Of course, in not knowing what it was about Nephi’s ship that made it “not built after the manner of men,” or that the “timbers were not worked after the manner of men,” it cannot even be suggested what type of wood Nephi’s ship was built of and, therefore, what type of wood needed to be found along the Omani coast.
6) No Fabric for Sails: Being roughly 85 miles west of the port at Khor Rori, and isolated by mountains, it is hard to image how Nephi could have had access at Khor Kharfot to cloth fabric for making the sails for his ship. To date no documented evidence has been found showing that fabric was available in antiquity at Khor Kharfot. Nor, again, do we know what type of fabric was needed for Nephi to build sails. Throughout history, sails have been made of various fabric, and certainly one would think his sails would have been from very heavy or strong fabric to withstand the tremendous winds and wind action in the middle of the ocean. The fact that around 200 B.C. Khor Rori became a ship building center, one might suspect that the materials needed were found there.
7) No iron ore: Geologists have surveyed southern Oman and cities where iron ore deposits are to be found on the Mirbat plain (including the deposits discovered 6 miles east of Khor Rori), and a small wadi between Raykut just east of Mughsayl (40 miles to the east). Again, this essential element for Bountiful is absent at Khor Kharfot.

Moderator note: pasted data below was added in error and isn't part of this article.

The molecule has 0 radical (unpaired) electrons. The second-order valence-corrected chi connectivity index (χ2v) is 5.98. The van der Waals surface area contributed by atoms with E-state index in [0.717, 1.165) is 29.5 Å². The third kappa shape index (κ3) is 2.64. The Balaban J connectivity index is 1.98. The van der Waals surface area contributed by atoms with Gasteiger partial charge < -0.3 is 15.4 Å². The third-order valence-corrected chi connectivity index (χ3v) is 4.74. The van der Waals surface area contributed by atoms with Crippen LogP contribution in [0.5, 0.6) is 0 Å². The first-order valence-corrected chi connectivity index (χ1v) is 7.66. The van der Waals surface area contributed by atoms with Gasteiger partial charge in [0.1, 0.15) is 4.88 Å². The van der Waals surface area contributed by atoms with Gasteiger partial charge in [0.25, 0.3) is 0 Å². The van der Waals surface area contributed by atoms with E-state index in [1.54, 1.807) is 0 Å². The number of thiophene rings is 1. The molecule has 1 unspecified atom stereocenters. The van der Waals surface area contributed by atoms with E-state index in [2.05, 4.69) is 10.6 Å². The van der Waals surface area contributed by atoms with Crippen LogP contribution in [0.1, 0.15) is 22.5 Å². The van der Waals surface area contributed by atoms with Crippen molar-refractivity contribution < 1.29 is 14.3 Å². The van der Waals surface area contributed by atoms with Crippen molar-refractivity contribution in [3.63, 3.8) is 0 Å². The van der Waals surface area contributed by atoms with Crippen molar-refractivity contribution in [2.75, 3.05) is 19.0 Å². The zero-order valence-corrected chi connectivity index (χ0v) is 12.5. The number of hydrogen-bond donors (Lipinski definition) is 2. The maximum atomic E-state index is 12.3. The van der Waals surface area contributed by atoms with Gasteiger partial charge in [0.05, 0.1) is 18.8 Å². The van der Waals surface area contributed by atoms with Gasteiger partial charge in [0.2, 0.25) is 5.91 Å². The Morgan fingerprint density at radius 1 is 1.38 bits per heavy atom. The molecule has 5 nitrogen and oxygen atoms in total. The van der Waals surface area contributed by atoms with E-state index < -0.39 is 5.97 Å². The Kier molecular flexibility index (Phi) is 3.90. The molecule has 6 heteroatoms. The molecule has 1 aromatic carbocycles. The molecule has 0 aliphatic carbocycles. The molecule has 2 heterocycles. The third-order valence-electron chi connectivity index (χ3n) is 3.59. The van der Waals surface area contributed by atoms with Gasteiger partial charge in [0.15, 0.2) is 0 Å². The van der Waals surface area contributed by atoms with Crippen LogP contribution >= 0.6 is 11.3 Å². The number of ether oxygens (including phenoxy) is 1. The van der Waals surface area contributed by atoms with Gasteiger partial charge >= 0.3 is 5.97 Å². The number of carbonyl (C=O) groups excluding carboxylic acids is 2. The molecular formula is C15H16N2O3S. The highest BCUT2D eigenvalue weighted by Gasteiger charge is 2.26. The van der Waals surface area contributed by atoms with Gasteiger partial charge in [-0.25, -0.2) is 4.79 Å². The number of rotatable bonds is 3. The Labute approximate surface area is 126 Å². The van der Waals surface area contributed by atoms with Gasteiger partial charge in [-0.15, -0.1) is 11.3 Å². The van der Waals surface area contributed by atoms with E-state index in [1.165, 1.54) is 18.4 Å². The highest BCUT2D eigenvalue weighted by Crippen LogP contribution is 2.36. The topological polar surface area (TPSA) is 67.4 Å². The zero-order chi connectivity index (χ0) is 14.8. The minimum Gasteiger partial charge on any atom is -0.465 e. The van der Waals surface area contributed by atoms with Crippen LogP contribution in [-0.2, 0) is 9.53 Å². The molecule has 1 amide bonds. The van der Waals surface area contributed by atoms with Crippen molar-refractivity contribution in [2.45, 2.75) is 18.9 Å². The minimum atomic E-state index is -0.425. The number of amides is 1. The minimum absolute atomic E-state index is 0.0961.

8) No Seamenship Skills. Without a protected harbor it is little wonder that no evidence exists at Khor Kharfot that the necessary intellectual resources Nephi would have needed to build a ship and sail it to the promised land ever existed there.
9) No safe access to the sea. A huge unsupported assumption is often made about Khor Kharfot—that it was open to the sea in Nephi’s time. It is presently closed by a sandbar, and we are not aware of any evidence that it was open to the sea in the 6th century B.C. Khor Rori also has a sandbar presently blocking the entrance, but we do know that in the past this sandbar did not exist since the Romans and others used Khor Rori as a harbor and had entrance for large ships into it through this present sandbar.

1 comment:

  1. This was very helpful information and although Khor Kharfot could have been Bountiful, it is logically that Nephi was guided to build his ship in Khor Rori where he could get the assistance and expertise necessary to construct a ship of this size. I would conclude that over the time span that the ship was built the Lehites and the Zoramites initially dwelling in Khor Kharfot moved to be closer to the harbor where they ultimately sailed toward the promised land.